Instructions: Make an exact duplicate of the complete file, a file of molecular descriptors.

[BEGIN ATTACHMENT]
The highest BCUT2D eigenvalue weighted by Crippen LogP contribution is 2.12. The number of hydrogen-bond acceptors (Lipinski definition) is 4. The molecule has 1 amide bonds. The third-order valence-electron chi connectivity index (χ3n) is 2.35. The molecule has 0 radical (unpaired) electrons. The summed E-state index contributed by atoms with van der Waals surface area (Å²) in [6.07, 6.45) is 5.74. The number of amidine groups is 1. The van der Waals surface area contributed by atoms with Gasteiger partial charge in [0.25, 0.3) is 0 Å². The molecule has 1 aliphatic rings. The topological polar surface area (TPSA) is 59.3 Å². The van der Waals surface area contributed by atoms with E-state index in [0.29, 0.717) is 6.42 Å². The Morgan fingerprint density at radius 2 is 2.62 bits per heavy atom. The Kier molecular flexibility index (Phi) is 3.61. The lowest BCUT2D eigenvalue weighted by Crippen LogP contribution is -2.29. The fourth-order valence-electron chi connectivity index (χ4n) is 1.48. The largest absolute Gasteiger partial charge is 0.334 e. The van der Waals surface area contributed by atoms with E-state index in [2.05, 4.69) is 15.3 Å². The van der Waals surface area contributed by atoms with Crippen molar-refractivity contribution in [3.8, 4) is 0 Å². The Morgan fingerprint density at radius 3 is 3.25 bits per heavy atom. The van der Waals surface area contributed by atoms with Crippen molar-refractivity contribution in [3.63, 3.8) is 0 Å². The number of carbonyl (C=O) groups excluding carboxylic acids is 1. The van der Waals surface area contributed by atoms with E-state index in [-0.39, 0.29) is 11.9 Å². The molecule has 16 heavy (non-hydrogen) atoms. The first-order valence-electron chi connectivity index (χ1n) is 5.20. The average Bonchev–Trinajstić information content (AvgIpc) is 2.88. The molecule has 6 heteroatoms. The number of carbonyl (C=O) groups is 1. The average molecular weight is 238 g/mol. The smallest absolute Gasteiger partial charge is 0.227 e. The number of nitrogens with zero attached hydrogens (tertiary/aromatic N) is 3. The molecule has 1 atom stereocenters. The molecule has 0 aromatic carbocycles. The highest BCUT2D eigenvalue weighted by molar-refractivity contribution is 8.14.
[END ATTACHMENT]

The highest BCUT2D eigenvalue weighted by Crippen LogP contribution is 2.12. The number of hydrogen-bond acceptors (Lipinski definition) is 4. The molecule has 1 amide bonds. The third-order valence-electron chi connectivity index (χ3n) is 2.35. The molecule has 0 radical (unpaired) electrons. The summed E-state index contributed by atoms with van der Waals surface area (Å²) in [6.07, 6.45) is 5.74. The number of amidine groups is 1. The van der Waals surface area contributed by atoms with Gasteiger partial charge in [0.25, 0.3) is 0 Å². The molecule has 1 aliphatic rings. The topological polar surface area (TPSA) is 59.3 Å². The van der Waals surface area contributed by atoms with E-state index in [0.29, 0.717) is 6.42 Å². The Morgan fingerprint density at radius 2 is 2.62 bits per heavy atom. The Kier molecular flexibility index (Phi) is 3.61. The lowest BCUT2D eigenvalue weighted by Crippen LogP contribution is -2.29. The fourth-order valence-electron chi connectivity index (χ4n) is 1.48. The largest absolute Gasteiger partial charge is 0.334 e. The van der Waals surface area contributed by atoms with E-state index in [2.05, 4.69) is 15.3 Å². The van der Waals surface area contributed by atoms with Crippen molar-refractivity contribution in [3.8, 4) is 0 Å². The Morgan fingerprint density at radius 3 is 3.25 bits per heavy atom. The van der Waals surface area contributed by atoms with Crippen molar-refractivity contribution in [3.63, 3.8) is 0 Å². The number of carbonyl (C=O) groups excluding carboxylic acids is 1. The van der Waals surface area contributed by atoms with E-state index in [-0.39, 0.29) is 11.9 Å². The molecule has 16 heavy (non-hydrogen) atoms. The first-order valence-electron chi connectivity index (χ1n) is 5.20. The average Bonchev–Trinajstić information content (AvgIpc) is 2.88. The molecule has 6 heteroatoms. The number of carbonyl (C=O) groups is 1. The average molecular weight is 238 g/mol. The smallest absolute Gasteiger partial charge is 0.227 e. The number of nitrogens with zero attached hydrogens (tertiary/aromatic N) is 3. The molecule has 1 atom stereocenters. The molecule has 0 aromatic carbocycles. The highest BCUT2D eigenvalue weighted by molar-refractivity contribution is 8.14.